The muscular hand on his shoulder being reinforced by another, which clutched his collar, dragged him back, stumbling ignominiously through the gooseberry bushes towards the cart- shed. Betty lying upon her bed of hay heard the scuffling, mingled with raging and gasping curses. Childe Harold, lifting his head from his cropping of the grass, looked after the violently jerking figures and snorted slightly, snuffing with dilated red nostrils. As a war horse scenting blood and battle, he was excited.

When Mount Dunstan got his captive into the shed the blood which had surged in Red Godwyn’s veins was up and leaping. Anstruthers, his collar held by a hand with fingers of iron, writhed about and turned a livid, ghastly face upon his captor.

“You have twice my strength and half my age, you beast and devil!” he foamed in a half shriek, and poured forth frightful blasphemies.

“That counts between man and man, but not between vermin and executioner,” gave back Mount Dunstan.

The heavy whip, flung upward, whistled down through the air, cutting through cloth and linen as though it would cut through flesh to bone.

“By God!” shrieked the writhing thing he held, leaping like a man who has been shot. “Don’t do that again! DAMN you!” as the unswerving lash cut down again–again.

What followed would not be good to describe. Betty through the open door heard wild and awful things–and more than once a sound as if a dog were howling.

When the thing was over, one of the two–his clothes cut to ribbons, his torn white linen exposed, lay, a writhing, huddled worm, hiccoughing frenzied sobs upon the earth in a corner of the cart-shed. The other man stood over him, breathless and white, but singularly exalted.

“You won’t want your horse to-night, because you can’t use him,” he said. “I shall put Miss Vanderpoel’s saddle upon him and ride with her back to Stornham. You think you are cut to pieces, but you are not, and you’ll get over it. I’ll ask you to mark, however, that if you open your foul mouth to insinuate lies concerning either Lady Anstruthers or her sister I will do this thing again in public some day–on the steps of your club–and do it more thoroughly.”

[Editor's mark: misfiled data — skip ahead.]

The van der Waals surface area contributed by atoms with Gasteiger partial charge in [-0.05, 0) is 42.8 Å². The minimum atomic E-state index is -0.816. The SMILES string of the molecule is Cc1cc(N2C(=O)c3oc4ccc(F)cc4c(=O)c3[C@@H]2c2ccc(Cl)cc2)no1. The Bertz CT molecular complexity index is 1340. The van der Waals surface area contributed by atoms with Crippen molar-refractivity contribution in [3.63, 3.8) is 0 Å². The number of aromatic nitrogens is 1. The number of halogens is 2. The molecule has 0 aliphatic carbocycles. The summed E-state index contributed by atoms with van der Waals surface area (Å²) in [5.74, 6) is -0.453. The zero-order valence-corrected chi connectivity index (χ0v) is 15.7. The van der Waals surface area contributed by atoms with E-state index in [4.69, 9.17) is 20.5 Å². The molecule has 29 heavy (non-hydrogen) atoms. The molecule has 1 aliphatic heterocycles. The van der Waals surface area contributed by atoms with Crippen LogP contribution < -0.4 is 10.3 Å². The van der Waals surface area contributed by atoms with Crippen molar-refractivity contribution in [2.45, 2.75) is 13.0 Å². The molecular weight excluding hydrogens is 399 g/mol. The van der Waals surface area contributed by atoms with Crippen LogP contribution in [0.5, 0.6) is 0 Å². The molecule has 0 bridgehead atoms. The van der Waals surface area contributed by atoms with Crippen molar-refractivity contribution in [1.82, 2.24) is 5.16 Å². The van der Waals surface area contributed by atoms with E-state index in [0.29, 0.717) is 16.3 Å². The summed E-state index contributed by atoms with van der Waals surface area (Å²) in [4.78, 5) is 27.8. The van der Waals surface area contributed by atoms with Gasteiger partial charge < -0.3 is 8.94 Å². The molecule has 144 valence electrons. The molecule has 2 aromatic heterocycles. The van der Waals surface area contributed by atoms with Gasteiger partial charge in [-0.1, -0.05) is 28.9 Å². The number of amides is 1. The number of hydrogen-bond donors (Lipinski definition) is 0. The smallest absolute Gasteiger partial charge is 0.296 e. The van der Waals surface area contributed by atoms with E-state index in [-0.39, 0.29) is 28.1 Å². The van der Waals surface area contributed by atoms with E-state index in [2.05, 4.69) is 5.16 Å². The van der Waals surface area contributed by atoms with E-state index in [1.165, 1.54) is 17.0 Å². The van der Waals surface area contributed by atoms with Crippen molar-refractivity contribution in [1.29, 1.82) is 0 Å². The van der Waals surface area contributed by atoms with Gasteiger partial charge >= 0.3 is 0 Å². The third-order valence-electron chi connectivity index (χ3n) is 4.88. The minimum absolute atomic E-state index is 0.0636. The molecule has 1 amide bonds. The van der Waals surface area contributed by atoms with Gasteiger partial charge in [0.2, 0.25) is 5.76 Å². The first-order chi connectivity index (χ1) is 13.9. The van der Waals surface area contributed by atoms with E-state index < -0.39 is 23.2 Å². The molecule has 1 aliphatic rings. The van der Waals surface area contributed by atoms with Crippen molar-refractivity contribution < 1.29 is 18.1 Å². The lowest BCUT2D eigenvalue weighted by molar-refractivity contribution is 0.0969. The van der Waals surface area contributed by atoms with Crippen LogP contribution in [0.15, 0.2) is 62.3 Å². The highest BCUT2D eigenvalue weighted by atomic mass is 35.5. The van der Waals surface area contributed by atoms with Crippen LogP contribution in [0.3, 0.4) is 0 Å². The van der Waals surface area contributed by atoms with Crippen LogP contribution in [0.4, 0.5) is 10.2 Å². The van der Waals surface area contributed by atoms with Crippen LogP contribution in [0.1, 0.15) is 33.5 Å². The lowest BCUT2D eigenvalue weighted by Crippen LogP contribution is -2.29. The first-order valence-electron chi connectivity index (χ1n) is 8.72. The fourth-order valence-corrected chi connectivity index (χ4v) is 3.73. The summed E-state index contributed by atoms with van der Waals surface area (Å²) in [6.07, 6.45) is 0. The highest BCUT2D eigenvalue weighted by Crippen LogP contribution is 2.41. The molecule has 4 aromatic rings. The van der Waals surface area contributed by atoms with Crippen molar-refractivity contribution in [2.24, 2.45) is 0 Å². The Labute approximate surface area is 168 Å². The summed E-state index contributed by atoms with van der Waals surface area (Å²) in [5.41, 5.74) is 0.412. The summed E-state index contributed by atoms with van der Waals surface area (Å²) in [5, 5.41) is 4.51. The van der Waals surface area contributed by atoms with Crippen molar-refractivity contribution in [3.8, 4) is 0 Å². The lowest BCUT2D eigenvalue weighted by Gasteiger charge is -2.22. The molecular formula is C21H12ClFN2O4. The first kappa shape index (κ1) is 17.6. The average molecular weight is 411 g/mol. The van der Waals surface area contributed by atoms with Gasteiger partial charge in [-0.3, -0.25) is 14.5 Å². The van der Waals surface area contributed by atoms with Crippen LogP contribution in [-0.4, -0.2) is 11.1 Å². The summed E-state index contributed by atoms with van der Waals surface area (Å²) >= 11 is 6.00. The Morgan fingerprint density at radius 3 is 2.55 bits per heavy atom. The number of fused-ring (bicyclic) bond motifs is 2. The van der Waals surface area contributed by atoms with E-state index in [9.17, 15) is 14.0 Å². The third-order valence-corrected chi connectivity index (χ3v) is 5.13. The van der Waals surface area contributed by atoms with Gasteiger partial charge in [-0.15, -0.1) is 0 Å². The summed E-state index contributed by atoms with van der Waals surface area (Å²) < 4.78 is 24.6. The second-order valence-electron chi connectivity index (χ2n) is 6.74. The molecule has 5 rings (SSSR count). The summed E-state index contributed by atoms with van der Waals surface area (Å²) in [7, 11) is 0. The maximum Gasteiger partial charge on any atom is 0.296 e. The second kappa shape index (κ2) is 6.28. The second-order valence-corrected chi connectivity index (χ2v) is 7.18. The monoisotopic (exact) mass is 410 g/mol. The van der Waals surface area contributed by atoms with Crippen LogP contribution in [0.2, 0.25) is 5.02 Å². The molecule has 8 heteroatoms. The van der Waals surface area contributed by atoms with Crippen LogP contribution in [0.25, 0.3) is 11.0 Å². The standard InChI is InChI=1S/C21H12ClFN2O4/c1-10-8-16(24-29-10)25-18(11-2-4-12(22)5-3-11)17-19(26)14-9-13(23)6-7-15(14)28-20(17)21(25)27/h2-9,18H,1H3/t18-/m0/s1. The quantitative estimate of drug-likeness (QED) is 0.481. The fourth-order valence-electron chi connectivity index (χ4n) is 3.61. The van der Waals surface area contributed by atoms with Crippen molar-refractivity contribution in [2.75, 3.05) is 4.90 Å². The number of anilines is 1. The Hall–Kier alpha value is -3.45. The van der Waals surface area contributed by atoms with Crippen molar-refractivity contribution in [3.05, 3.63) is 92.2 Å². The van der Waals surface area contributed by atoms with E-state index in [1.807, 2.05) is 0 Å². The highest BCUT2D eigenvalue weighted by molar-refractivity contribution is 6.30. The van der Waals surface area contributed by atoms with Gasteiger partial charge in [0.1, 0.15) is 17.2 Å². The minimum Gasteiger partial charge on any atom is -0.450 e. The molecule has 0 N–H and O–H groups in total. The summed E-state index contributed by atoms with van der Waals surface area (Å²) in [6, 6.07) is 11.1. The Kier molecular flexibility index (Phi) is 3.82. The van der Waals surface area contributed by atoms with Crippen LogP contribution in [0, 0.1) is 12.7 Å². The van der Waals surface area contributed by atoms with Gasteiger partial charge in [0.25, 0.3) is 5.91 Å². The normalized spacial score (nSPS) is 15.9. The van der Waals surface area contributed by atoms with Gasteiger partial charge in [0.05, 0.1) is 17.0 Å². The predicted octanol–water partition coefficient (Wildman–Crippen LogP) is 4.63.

He walked into the cottage soon afterwards looking, to Betty Vanderpoel’s eyes, pale and exceptionally big, and also more a man than it is often given even to the most virile male creature to look–and he walked to the side of her resting place and stood there looking down.

“I thought I heard a dog howl,” she said.

“You did hear a dog howl,” he answered. He said no other word, and she asked no further question. She knew what he had done, and he was well aware that she knew it.

There was a long, strangely tense silence. The light of the moon was growing. She made at first no effort to rise, but lay still and looked up at him from under splendid lifted lashes, while his own gaze fell into the depth of hers like a plummet into a deep pool. This continued for almost a full minute, when he turned quickly away and walked to the hearth, indrawing a heavy breath.

He could not endure that which beset him; it was unbearable, because her eyes had maddeningly seemed to ask him some wistful question. Why did she let her loveliness so call to him. She was not a trifler who could play with meanings. Perhaps she did not know what her power was. Sometimes he could believe that beautiful women did not.